This shift is a topic that came up during first-quarter earnings calls. At JPMorgan Chase, Chief Financial Officer Jeremy Barnum noted a 14% year-over-year increase in revenue in the “card services and auto lending” segment at his company, largely driven by “higher revolving balances” on cards. Credit card spending among Chase customers was up 13% over the year earlier and card balances were up 21%.

bank card balances remain near all time highs

Higher Personal Loan Balances and More Minimum Payments

Total unsecured personal loan balances in the first quarter rose 26.3% from a year earlier, to $225 billion, a record high, though TransUnion says this was marked by the second consecutive quarter of slower year-over-year growth rates.

Many unsecured personal lenders have been tightening up in the face of increasing risk, focusing new credit on stronger credit tiers, according to Raneri. However, growth is still happening because those prime borrowers need more, so they are seeking higher amounts, she says.

Strong employment trends and a still-elusive recession have enabled many to keep up with these higher debt levels, Raneri adds.

But as debt levels continue to rise, the proportion of borrowers who are paying more than their minimum payments for their various loans is falling, according to TransUnion data. There has been a general downward trend in higher payments since early 2022, and after a partial rebound in early 2023, the decline continued. At the same time, growing balances have hiked the minimum payments for consumers in every credit tier, contributing to their inability to pay extra, TransUnion says.

All of this suggests, as TransUnion has pointed out in past quarterly reports, that more consumers are sustaining themselves with credit.

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Rising Delinquencies and Chargeoffs in Consumer Credit

A growing number of consumers are slipping.

The chart below illustrates that in most types of consumer credit — including bank credit cards and unsecured personal loans — there has been an upward trend in the level of serious delinquency rates. (The definition of “serious” varies among credit types.)

serious consumer delinquencies trend higher

TransUnion data indicates that more recently granted bank credit card accounts are going into serious delinquencies earlier than cardholder “vintages” going back six years. This is partly due to growth in the number of cardholders from the below-prime credit category.

TransUnion anticipates that credit card chargeoffs will continue to trend higher, even though it found that many lenders pulled back on granting credit to subprime tiers.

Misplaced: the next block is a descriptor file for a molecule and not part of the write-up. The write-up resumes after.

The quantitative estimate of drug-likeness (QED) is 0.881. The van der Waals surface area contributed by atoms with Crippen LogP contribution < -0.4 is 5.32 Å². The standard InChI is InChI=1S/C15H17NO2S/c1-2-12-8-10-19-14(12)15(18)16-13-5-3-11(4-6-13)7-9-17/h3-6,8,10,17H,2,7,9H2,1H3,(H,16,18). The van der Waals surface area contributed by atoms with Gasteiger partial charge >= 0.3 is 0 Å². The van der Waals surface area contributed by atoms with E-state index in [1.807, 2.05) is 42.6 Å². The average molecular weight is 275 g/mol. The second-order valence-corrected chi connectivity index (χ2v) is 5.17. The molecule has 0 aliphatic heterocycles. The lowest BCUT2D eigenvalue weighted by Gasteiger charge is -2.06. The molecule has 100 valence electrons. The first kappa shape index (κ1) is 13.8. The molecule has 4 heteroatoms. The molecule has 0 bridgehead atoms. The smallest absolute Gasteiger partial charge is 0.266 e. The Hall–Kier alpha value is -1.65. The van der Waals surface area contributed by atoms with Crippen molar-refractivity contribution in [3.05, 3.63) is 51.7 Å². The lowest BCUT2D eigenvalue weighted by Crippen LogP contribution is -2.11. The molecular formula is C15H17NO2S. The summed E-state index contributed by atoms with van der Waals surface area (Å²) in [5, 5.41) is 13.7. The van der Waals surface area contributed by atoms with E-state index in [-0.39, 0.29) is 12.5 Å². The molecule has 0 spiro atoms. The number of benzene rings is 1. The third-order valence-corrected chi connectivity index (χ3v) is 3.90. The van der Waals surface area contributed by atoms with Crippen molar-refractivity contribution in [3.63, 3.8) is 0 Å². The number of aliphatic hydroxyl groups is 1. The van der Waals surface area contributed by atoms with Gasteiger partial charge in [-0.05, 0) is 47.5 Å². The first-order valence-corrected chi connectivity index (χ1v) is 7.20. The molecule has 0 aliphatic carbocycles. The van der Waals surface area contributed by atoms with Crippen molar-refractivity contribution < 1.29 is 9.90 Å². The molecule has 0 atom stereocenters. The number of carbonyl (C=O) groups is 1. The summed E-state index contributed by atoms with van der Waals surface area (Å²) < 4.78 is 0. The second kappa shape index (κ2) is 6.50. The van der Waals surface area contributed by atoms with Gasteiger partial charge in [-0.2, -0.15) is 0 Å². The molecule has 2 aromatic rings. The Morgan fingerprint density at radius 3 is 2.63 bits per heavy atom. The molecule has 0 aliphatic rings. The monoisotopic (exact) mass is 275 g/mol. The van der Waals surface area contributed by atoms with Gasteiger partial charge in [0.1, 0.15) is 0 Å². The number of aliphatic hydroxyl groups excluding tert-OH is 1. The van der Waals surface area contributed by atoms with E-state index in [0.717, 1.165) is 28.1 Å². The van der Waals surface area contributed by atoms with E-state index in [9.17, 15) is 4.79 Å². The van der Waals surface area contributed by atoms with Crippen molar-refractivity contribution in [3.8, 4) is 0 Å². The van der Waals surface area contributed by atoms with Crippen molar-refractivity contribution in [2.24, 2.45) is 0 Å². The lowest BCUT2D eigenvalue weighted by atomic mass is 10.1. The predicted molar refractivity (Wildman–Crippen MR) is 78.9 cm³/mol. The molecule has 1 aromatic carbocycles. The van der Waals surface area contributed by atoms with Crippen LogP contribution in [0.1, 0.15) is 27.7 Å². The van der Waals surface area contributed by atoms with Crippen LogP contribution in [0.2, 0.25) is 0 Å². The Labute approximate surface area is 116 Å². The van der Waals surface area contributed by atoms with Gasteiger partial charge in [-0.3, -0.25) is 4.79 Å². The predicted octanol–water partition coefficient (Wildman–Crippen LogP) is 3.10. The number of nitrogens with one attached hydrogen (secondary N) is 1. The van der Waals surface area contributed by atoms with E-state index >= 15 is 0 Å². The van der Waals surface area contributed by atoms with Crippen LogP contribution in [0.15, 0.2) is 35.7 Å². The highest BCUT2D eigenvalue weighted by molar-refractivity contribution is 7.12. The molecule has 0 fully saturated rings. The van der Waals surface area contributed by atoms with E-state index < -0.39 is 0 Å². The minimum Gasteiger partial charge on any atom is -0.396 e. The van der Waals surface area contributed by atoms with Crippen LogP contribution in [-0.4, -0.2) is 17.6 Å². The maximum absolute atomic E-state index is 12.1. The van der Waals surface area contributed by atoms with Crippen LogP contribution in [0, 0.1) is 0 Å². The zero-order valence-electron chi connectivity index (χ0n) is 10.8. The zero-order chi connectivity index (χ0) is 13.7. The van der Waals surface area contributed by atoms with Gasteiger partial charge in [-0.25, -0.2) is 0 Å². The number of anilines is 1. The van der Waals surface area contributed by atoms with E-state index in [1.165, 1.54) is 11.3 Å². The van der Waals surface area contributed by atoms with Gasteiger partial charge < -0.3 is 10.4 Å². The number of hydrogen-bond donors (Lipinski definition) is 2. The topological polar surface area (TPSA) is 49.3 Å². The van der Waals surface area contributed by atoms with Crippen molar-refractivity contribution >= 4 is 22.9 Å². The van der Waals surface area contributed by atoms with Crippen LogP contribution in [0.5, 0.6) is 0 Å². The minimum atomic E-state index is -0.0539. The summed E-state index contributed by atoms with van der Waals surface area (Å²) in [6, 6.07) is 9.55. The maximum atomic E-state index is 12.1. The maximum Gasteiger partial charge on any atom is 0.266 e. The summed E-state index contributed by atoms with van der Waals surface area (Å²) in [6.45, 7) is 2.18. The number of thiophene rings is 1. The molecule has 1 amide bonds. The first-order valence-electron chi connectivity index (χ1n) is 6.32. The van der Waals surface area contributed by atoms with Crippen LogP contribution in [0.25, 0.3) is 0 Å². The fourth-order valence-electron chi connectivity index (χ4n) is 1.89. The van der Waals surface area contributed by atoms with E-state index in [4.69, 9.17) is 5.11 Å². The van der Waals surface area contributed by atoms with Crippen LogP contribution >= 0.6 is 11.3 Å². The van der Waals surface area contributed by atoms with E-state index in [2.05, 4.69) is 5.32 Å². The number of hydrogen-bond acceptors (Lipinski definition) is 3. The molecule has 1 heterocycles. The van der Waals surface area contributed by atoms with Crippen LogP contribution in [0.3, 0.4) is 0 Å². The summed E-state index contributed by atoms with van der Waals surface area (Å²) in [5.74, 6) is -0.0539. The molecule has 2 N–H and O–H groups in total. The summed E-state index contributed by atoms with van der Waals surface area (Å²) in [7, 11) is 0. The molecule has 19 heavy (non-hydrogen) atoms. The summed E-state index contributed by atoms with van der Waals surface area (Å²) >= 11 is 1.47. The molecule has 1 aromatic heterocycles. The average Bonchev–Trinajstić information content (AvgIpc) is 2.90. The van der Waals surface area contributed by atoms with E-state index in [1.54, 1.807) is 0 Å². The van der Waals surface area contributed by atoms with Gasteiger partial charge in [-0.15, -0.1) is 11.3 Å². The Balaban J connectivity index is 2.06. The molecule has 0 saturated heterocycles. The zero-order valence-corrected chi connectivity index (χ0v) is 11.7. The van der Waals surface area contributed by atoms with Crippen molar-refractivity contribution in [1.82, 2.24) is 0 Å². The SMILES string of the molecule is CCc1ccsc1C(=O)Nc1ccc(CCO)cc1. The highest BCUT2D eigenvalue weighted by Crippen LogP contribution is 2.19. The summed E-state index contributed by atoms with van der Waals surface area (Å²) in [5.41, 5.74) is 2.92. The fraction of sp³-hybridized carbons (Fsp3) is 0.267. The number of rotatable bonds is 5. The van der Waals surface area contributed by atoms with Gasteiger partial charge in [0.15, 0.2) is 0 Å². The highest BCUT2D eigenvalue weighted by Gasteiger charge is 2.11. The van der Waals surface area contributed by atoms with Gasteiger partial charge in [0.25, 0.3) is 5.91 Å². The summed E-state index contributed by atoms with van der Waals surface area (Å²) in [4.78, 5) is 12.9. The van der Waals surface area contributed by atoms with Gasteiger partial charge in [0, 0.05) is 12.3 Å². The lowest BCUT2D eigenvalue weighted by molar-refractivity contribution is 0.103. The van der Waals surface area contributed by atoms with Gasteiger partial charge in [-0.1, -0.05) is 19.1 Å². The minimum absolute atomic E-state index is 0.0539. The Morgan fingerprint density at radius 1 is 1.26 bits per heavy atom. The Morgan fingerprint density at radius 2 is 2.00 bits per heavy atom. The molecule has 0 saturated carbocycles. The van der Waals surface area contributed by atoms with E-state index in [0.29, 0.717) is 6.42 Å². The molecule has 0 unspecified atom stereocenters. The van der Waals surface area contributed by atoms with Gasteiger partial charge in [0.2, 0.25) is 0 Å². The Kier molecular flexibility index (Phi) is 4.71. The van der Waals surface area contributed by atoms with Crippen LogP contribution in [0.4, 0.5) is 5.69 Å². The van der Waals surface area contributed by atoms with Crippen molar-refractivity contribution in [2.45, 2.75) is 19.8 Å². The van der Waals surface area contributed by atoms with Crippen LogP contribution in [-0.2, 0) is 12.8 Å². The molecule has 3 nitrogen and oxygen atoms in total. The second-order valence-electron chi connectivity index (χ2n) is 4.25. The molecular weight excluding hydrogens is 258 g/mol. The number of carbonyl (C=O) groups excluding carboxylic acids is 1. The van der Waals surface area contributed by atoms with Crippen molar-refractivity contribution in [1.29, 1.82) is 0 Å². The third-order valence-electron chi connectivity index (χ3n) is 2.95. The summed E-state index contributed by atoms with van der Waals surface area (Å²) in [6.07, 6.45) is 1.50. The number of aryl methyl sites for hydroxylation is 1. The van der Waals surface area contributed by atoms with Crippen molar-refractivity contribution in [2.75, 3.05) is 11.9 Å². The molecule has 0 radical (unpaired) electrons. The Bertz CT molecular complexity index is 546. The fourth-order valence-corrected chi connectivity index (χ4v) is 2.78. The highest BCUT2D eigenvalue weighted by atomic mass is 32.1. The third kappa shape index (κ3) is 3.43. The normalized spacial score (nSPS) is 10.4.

Raneri notes that 165.3 million Americans now have credit card accounts with at least one issuer, a 9% increase compared with the first quarter 2020. After a dip in 2021, when lenders became more conservative, they ramped up marketing again.

Looking to the future, Raneri says that lenders will need to continuously scrutinize their credit policies. The time of lending on the basis of credit scores alone is past, she says. Additional types of data must be monitored to evaluate which consumers should get credit in such a confusing economic period.

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A Time for Caution, Constant Assessment and Course Corrections

Several credit card-issuing banks noted weakening credit performance during first-quarter earnings calls. But they also generally couched the decline in historical context and characterized it as “normalization.”

Some also emphasized the need to balance growth versus performance.

Brian Moynihan, Bank of America’s chairman and CEO, credited much of its 7% year-over-year increase in lending to credit card growth resulting from stepped-up card marketing. BofA opened 1.3 million credit card accounts in the first quarter alone. But the company also noted that credit card losses are climbing toward pre-pandemic levels again.

Among the leaders of major banks, Capital One’s Fairbank was the most explicit about consumer credit policy. Again touching on the aberrant pandemic period, he said, “We just assumed that was unsustainable. So we underwrote to much higher levels of losses. So as things normalize, that’s not really changing anything at Capital One. But at the same time, you see noise all over the place.”

He said Capital One makes many ongoing tweaks to its credit approach, based on identification of “little pockets that might be gapping out from expected performance or prior performance.”

Technology such as machine learning enables this kind of analysis, Fairbank said. It has also identified fresh opportunities.

“But credit can worsen,” he added, “and customers can perform not as well as it might appear.”